In my half-century career as a financial investigative journalist, I thought at least this much was true: You need a really good reputation to run a successful fraud.
How could anyone argue with that? Except for the hapless clients of underworld loan sharks and their corporate brethren, sane people would never willingly entrust their financial affairs to untrustworthy people or corrupt organizations, right? They look instead for people who are widely trusted, for organizations with ethical track records. They may be wrong in their judgments about who is trustworthy – we are designed by nature to trust one another, after all, and good fraudsters exploit that brilliantly. And sometimes, people’s trust is well-placed initially but those they trusted go rotten without warning. It happens. But as a general principle, rational people certainly do not deliberately set out to do business with those who are untrustworthy – or so I have long believed.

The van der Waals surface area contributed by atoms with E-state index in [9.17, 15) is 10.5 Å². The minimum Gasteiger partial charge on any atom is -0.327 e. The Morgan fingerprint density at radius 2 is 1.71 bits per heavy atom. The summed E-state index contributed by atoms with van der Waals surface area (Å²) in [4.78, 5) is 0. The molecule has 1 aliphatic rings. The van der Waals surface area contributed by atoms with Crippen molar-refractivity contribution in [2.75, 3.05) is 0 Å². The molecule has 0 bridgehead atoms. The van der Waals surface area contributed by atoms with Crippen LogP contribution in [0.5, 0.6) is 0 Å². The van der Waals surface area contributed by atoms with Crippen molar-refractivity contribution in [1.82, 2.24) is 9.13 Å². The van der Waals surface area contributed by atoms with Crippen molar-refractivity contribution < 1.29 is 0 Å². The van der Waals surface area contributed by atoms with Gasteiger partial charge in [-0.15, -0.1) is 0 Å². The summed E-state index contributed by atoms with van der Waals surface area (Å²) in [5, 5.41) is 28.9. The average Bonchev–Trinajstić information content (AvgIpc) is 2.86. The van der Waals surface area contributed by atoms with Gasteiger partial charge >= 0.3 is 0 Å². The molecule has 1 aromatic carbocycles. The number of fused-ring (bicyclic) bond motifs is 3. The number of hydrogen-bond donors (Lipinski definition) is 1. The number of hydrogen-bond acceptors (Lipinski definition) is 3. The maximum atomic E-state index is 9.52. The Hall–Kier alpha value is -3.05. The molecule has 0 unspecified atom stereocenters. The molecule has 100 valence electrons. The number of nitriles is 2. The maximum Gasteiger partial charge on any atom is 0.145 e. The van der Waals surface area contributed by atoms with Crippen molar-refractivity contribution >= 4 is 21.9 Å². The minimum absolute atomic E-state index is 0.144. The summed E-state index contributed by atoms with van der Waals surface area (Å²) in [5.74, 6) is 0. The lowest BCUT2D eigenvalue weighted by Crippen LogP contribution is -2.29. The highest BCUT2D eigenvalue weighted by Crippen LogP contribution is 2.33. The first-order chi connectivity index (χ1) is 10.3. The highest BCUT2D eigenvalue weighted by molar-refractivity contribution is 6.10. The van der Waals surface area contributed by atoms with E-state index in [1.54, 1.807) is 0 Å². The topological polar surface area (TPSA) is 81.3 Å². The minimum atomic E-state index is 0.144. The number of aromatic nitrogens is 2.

The modern history of white-collar crime suggests that I was not alone in this belief. For decades, con artists like the historically successful Ponzi schemer Bernie Madoff carefully cultivated a sterling reputation as an indispensable asset in the pursuit of other people’s money. Madoff’s legitimate wholesale brokerage firm had a nearly pristine regulatory record. When almost every Nasdaq dealer on Wall Street was caught fixing prices on trades in 1998, Madoff was conspicuously absent from the long list of defendants. He paid his bills, avoided lawsuits, behaved himself in public, and generally portrayed himself as honest, reliable, and trustworthy. Unsurprisingly, he had a really good reputation, which helped him run his successful long-distance fraud.
The raison d’être for the elaborate searchable databases of broker misdeeds set up by regulators is that potential employers and customers care about the track record, the reputation, of those seeking their jobs or their business. If nobody cares about reputation, why bother? Why spend millions on advertising to repair a damaged reputation, as Wells Fargo has done since 2018, if a good reputation doesn’t really matter to consumers? Why engage crisis communications experts to fight back against falsehoods if the effect of those lies on your reputation simply doesn’t matter?
So clearly, a good reputation seems essential to earning the public’s trust – even if you plan to promptly betray that trust through a massive fraud, as Bernie Madoff did.
Call it the Rule of Reputational Valence.
But lately, I’ve been having second thoughts about all this.